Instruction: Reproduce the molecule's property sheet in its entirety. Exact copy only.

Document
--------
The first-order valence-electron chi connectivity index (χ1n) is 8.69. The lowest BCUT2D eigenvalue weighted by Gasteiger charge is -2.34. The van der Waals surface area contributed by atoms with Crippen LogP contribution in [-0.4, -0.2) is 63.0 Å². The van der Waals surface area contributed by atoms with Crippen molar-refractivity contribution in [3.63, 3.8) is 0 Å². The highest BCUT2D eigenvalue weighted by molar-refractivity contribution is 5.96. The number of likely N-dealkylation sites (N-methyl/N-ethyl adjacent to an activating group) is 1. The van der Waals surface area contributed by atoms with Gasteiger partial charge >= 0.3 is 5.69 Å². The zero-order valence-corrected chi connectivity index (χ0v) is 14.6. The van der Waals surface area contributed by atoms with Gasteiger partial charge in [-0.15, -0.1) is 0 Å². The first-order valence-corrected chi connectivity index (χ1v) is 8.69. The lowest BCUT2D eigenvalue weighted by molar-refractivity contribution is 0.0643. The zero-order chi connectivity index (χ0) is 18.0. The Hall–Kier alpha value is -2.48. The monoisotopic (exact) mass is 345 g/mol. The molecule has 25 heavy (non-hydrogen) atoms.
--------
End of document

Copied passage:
The first-order valence-electron chi connectivity index (χ1n) is 8.69. The lowest BCUT2D eigenvalue weighted by Gasteiger charge is -2.34. The van der Waals surface area contributed by atoms with Crippen LogP contribution in [-0.4, -0.2) is 63.0 Å². The van der Waals surface area contributed by atoms with Crippen molar-refractivity contribution in [3.63, 3.8) is 0 Å². The highest BCUT2D eigenvalue weighted by molar-refractivity contribution is 5.96. The number of likely N-dealkylation sites (N-methyl/N-ethyl adjacent to an activating group) is 1. The van der Waals surface area contributed by atoms with Gasteiger partial charge >= 0.3 is 5.69 Å². The zero-order valence-corrected chi connectivity index (χ0v) is 14.6. The van der Waals surface area contributed by atoms with Gasteiger partial charge in [-0.15, -0.1) is 0 Å². The first-order valence-corrected chi connectivity index (χ1v) is 8.69. The lowest BCUT2D eigenvalue weighted by molar-refractivity contribution is 0.0643. The zero-order chi connectivity index (χ0) is 18.0. The Hall–Kier alpha value is -2.48. The monoisotopic (exact) mass is 345 g/mol. The molecule has 25 heavy (non-hydrogen) atoms.